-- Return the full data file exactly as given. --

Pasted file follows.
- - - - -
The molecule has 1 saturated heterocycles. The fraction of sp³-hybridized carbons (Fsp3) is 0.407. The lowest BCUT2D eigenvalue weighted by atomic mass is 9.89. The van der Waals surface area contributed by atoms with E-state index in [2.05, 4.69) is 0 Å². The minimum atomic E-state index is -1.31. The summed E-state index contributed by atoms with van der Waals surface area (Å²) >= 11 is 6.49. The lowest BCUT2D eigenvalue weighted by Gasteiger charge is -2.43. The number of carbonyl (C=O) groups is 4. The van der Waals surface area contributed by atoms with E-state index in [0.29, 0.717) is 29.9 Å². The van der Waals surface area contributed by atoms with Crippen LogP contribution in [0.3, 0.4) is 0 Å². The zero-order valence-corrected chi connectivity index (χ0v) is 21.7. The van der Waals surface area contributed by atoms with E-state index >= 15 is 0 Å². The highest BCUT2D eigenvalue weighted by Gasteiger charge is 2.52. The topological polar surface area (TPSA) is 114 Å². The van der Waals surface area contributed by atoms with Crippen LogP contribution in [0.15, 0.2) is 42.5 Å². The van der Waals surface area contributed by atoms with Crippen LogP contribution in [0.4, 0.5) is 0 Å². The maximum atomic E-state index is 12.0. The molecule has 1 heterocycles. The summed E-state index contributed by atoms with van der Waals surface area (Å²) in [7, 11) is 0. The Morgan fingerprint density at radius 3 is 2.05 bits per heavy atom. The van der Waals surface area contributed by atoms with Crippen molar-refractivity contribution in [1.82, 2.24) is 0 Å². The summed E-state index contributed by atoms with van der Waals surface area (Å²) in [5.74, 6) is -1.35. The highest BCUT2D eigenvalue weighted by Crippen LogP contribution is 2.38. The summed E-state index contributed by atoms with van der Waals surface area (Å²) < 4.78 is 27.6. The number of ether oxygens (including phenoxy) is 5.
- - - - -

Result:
The molecule has 1 saturated heterocycles. The fraction of sp³-hybridized carbons (Fsp3) is 0.407. The lowest BCUT2D eigenvalue weighted by atomic mass is 9.89. The van der Waals surface area contributed by atoms with E-state index in [2.05, 4.69) is 0 Å². The minimum atomic E-state index is -1.31. The summed E-state index contributed by atoms with van der Waals surface area (Å²) >= 11 is 6.49. The lowest BCUT2D eigenvalue weighted by Gasteiger charge is -2.43. The number of carbonyl (C=O) groups is 4. The van der Waals surface area contributed by atoms with E-state index in [0.29, 0.717) is 29.9 Å². The van der Waals surface area contributed by atoms with Crippen LogP contribution in [0.3, 0.4) is 0 Å². The zero-order valence-corrected chi connectivity index (χ0v) is 21.7. The van der Waals surface area contributed by atoms with E-state index >= 15 is 0 Å². The highest BCUT2D eigenvalue weighted by Gasteiger charge is 2.52. The topological polar surface area (TPSA) is 114 Å². The van der Waals surface area contributed by atoms with Crippen LogP contribution in [0.15, 0.2) is 42.5 Å². The van der Waals surface area contributed by atoms with Crippen LogP contribution in [0.4, 0.5) is 0 Å². The maximum atomic E-state index is 12.0. The molecule has 1 heterocycles. The summed E-state index contributed by atoms with van der Waals surface area (Å²) in [7, 11) is 0. The Morgan fingerprint density at radius 3 is 2.05 bits per heavy atom. The van der Waals surface area contributed by atoms with Crippen molar-refractivity contribution in [1.82, 2.24) is 0 Å². The summed E-state index contributed by atoms with van der Waals surface area (Å²) in [5.74, 6) is -1.35. The highest BCUT2D eigenvalue weighted by Crippen LogP contribution is 2.38. The summed E-state index contributed by atoms with van der Waals surface area (Å²) < 4.78 is 27.6. The number of ether oxygens (including phenoxy) is 5.